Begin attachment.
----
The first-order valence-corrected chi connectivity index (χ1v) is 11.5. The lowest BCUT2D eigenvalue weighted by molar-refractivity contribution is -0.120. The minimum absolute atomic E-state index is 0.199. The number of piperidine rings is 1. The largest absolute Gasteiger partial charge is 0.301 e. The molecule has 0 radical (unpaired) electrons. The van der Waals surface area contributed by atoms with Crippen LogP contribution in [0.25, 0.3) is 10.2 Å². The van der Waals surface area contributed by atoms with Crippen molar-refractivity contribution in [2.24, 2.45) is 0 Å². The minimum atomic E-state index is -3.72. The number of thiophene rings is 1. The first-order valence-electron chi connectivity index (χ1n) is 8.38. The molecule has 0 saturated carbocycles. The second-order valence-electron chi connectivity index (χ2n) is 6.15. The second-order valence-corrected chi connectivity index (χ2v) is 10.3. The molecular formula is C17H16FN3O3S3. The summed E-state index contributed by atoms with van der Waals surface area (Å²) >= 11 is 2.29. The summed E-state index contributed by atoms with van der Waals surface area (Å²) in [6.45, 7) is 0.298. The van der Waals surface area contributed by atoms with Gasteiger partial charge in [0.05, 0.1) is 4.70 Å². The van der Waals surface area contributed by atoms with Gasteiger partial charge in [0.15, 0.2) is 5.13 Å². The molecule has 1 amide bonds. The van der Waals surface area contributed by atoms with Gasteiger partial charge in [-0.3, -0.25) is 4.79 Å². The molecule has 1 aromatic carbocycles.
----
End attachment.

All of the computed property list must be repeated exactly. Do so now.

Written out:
The first-order valence-corrected chi connectivity index (χ1v) is 11.5. The lowest BCUT2D eigenvalue weighted by molar-refractivity contribution is -0.120. The minimum absolute atomic E-state index is 0.199. The number of piperidine rings is 1. The largest absolute Gasteiger partial charge is 0.301 e. The molecule has 0 radical (unpaired) electrons. The van der Waals surface area contributed by atoms with Crippen LogP contribution in [0.25, 0.3) is 10.2 Å². The van der Waals surface area contributed by atoms with Crippen molar-refractivity contribution in [2.24, 2.45) is 0 Å². The minimum atomic E-state index is -3.72. The number of thiophene rings is 1. The first-order valence-electron chi connectivity index (χ1n) is 8.38. The molecule has 0 saturated carbocycles. The second-order valence-electron chi connectivity index (χ2n) is 6.15. The second-order valence-corrected chi connectivity index (χ2v) is 10.3. The molecular formula is C17H16FN3O3S3. The summed E-state index contributed by atoms with van der Waals surface area (Å²) >= 11 is 2.29. The summed E-state index contributed by atoms with van der Waals surface area (Å²) in [6.45, 7) is 0.298. The van der Waals surface area contributed by atoms with Gasteiger partial charge in [0.05, 0.1) is 4.70 Å². The van der Waals surface area contributed by atoms with Gasteiger partial charge in [0.15, 0.2) is 5.13 Å². The molecule has 1 amide bonds. The van der Waals surface area contributed by atoms with Gasteiger partial charge in [-0.3, -0.25) is 4.79 Å². The molecule has 1 aromatic carbocycles.